5 Hacks and Tricks for Google Chrome


Every browser has its intriguing secrets and devoted fans, whether Firefox, Chrome, Internet Explorer, Safari or Opera. If your thing is Chrome, you probably love the Gmail advantage and the new Chrome mobile browser for iPhone. But you’ve got to dig a little deeper to get to some of the best aspects of Chrome. Let's take a look at 5 favorite Chrome hacks:

1) Permanent Pin Tabs
Chrome Pin Tabs are super helpful, allowing you to create a small browser tab that always stays open and in place. This comes in handy for sites like Gmail or Facebook that you tend to keep open. Creating a Pin Tab is simple: just right-click a tab and then select Pin Tab.
Unfortunately, when you close your browser window, this Pin Tab will disappear. To make your Pin Tabs stay in place for every Chrome session, you need to execute a short command switch:

  • Right-click on your Google Chrome Shortcut and select Properties. Then, add the following command switch at the end of the target path:
    - -pinned-tab-count=x
    X signifies the number of permanent Pin Tabs you'd like to create. Pick whatever number you'd like. Let's say that we choose 2.
    Your target path should now read:
    C:\Users\Nakodari\AppData\Local\Google\Chrome\Application\chrome.exe – -pinned-tab-count=2
  • Now, you want to add in the URLs of the permanent tabs at the end of the target path, separated by spaces. Let's say that we select Gmail and  
    C:\Users\Nakodari\AppData\Local\Google\Chrome\Application\chrome.exe – -pinned-tab-count=2 http://gmail.com http://facebook.com
    If you want more than 2 permanent tabs, just change 2 to whatever number you'd like and add the URLs of the additional tabs. 

2) Chrome Experiments
Navigate to chrome://flags/ to access Chrome Experiments, a bevy of experimental Chrome features that you can enable, such as Cloud Print Connector, which lets you print  from a stored printer from anywhere by logging in to your Google account.
Beware, though: Google warns that "these experiments might bite" and elaborates with a very explicit warning:
WARNING These experimental features may change, break, or disappear at any time. We make absolutely no guarantees about what may happen if you turn one of these experiments on, and your browser may even spontaneously combust. Jokes aside, your browser may delete all your data, or your security and privacy could be compromised in unexpected ways. Any experiments you enable will be enabled for all users of this browser. Please proceed with caution.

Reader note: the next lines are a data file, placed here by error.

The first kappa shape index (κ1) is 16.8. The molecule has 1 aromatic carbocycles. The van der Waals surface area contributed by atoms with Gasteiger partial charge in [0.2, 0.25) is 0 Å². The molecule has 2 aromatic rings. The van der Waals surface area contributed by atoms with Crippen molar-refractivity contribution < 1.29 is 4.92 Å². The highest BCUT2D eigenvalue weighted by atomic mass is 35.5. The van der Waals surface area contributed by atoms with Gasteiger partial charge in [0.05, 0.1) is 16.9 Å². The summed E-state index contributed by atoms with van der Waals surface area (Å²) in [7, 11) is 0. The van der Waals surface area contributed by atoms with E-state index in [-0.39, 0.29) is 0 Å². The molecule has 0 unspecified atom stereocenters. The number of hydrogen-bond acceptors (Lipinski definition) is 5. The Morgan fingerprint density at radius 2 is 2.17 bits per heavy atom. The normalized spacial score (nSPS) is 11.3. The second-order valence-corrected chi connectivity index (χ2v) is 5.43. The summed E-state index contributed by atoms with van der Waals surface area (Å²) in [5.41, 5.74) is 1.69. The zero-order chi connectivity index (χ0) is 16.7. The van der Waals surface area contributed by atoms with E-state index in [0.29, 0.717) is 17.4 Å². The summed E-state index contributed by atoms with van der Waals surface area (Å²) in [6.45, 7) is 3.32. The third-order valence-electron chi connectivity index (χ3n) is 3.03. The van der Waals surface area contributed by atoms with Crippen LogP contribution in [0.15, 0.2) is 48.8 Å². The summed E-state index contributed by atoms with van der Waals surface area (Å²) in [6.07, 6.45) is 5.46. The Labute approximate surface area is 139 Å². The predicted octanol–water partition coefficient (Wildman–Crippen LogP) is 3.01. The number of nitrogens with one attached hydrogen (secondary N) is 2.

Play at your own risk.

3) Compose Emails from the Chrome Omnibox
This awesome hack, which lets you compose emails from the Chrome omnibox (address bar), comes courtesy of Abhishek Gupta, Lead UX Designer at Lumosity. (The whole thread on Quora is worth reading.)
1. Go to Settings (shortcut on a Mac is Command + , )
2. Under 'Search' section click on the 'Manage Search Engines' button
3. Create a new row called 'Email Compose'
Use the keyword 'e'
Use this query in the third box 'mailto:?subject=%s'

4. Just as you type 'e' and a spacebar in the omnibox, it will turn solid

Whatever you type next will become a part of the subject of the email.
5. Hit enter and a new tab with the email composing UI will open (if you are already signed in)
This hack takes seconds to set up and can really come in handy when you don't have Gmail open and need to send an email very quickly.

4) Get Chrome Canary
If you're an early adopter, Chrome Canary is for you. Canary is a version of Chrome that has "the newest of the new Chrome features," which get updated daily.
However, it's not "for the faint of heart," as "it's designed for developers and early adopters, and can sometimes break down completely."
If you're feeling bold, download it here.

5) Action Box
If you're constantly sharing links and moving between your desktop and mobile devices, the Action Box Experiment is for you.
You can enable the Action Box on the Chrome Experiments page (navigate to chrome://flags/) and once you restart your browser, it'll be in action.
The star at the end of your omnibox will be replaced by an Action Box that gives you three new options: send the page to your mobile device, bookmark the page, or share it.

I use this Chrome hack more often than any other. It's just plain helpful.

Know any great Chrome hacks? Let us know! Leave a comment below.

Joe Lazauskas

Joe Lazauskas is co-founder and CCO of Faster Times Media, a content studio and consultancy firm that help businesses to create exceptional  articles, video, blogs and social media updates. He's also a total social media dork